19th October 2018
At Car.co.uk, we get a lot of questions about manual and automatic cars, including:
- “Do manual or automatic cars use more fuel?”
- “Are manual or automatic cars more expensive to run?”
The debate about fuel economy between manual and automatic transmission cars has, for a long time, been won by manuals – but has modern automatic gearbox technology turned the tables? We’ll have a look at the evidence.
Manual vs Automatic gearboxes
As a country, our taste in gearboxes is changing. 5 years ago, only 500,000 new automatic transmission cars were registered – but fast-forward to this year – and over 1,000,000 automatic cars have hit UK roads. If that rate of growth continues, it will mean automatics outnumber manuals by 2021.
So, it’s worth considering what motivates people to buy new cars. Overwhelmingly, people look at value for money before they drive their new car out of the showroom – so the initial evidence suggests people are increasingly convinced that an automatic isn’t going to send their running costs sky-high.
How are fuel and gearboxes linked?
To understand how fuel and gearboxes are related, we can take a look at how a manual transmission car works – the type that most UK drivers are used to.
To shift gear in a manual, we press the clutch to disengage the gearbox from the engine, select our gear manually with the gear lever, then ease the clutch back to re-engage the engine and gears. It’s second nature to most of us – but the reason for doing it is linked directly to fuel economy.
Whether you’re a petrol or diesel driver, your engine has an optimum ‘range’ of power – an upper and lower number of engine revolutions (revs) that between which, the most efficient power is produced. As an example – you could drive on the motorway at 70mph in 3rd gear – but the engine would be revving excessively, using a hugely increased amount of fuel, and wearing the engine far more rapidly. Instead, we select 5th or 6th, allowing the engine to turn the wheels at our chosen speed, while maintaining lower revs – and staying within the most efficient power range.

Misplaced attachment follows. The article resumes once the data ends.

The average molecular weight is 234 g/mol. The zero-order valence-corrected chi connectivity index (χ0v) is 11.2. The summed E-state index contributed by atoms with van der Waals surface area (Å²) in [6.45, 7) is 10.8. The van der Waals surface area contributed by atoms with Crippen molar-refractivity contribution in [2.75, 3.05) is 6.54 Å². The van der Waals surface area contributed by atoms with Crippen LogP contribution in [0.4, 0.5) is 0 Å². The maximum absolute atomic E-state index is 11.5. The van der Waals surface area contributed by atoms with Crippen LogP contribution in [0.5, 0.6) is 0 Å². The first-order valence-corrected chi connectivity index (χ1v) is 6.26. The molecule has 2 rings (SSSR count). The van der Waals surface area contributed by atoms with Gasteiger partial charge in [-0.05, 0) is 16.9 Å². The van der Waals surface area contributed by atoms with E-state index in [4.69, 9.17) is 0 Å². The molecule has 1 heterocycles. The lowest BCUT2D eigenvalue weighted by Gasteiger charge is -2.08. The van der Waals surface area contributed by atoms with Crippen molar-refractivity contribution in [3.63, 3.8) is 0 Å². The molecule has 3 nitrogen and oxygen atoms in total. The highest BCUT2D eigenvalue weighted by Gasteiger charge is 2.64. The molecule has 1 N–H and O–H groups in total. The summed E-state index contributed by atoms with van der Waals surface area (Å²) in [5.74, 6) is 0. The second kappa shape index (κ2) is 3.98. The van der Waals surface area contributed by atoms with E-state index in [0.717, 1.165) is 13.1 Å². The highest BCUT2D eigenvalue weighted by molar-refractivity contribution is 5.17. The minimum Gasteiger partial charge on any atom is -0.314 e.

With a manual gearbox, we use our judgement to decide when the engine’s ready to move up or down through the gears, so, if you’re looking at how to save fuel while driving a manual car, you should try to make sure you are staying in this most efficient range of revs – changing up early, and down later.
Why do automatic gearboxes have a bad reputation?
When asked if automatics use more fuel – people answering ‘yes’ are usually thinking of traditional auto transmissions. Instead of using a clutch, there’s a ‘torque converter’ component used – doing away with the clutch pedal altogether.
Instead of using a clutch to transfer power from the engine to the gearbox and wheels, a torque converter uses a thick hydraulic fluid – making for smooth gear changes and long-lasting performance. These gearboxes come with some significant downsides though; they’re heavier than manuals and, frankly, design means they’re not very efficient at transferring power.
‘Heavy’ and ‘inefficient’ are two major enemies of fuel economy – but the bad news doesn’t stop there. Older automatic gearboxes generally only had 3 or 4 gears – so staying within that previously mentioned optimum range of revs was more difficult, especially on cars with smaller engines.
The result? Older automatic gearboxes often used significantly more fuel than a manual alternative. If you were looking at how to save fuel while driving an older automatic car, your options were very limited.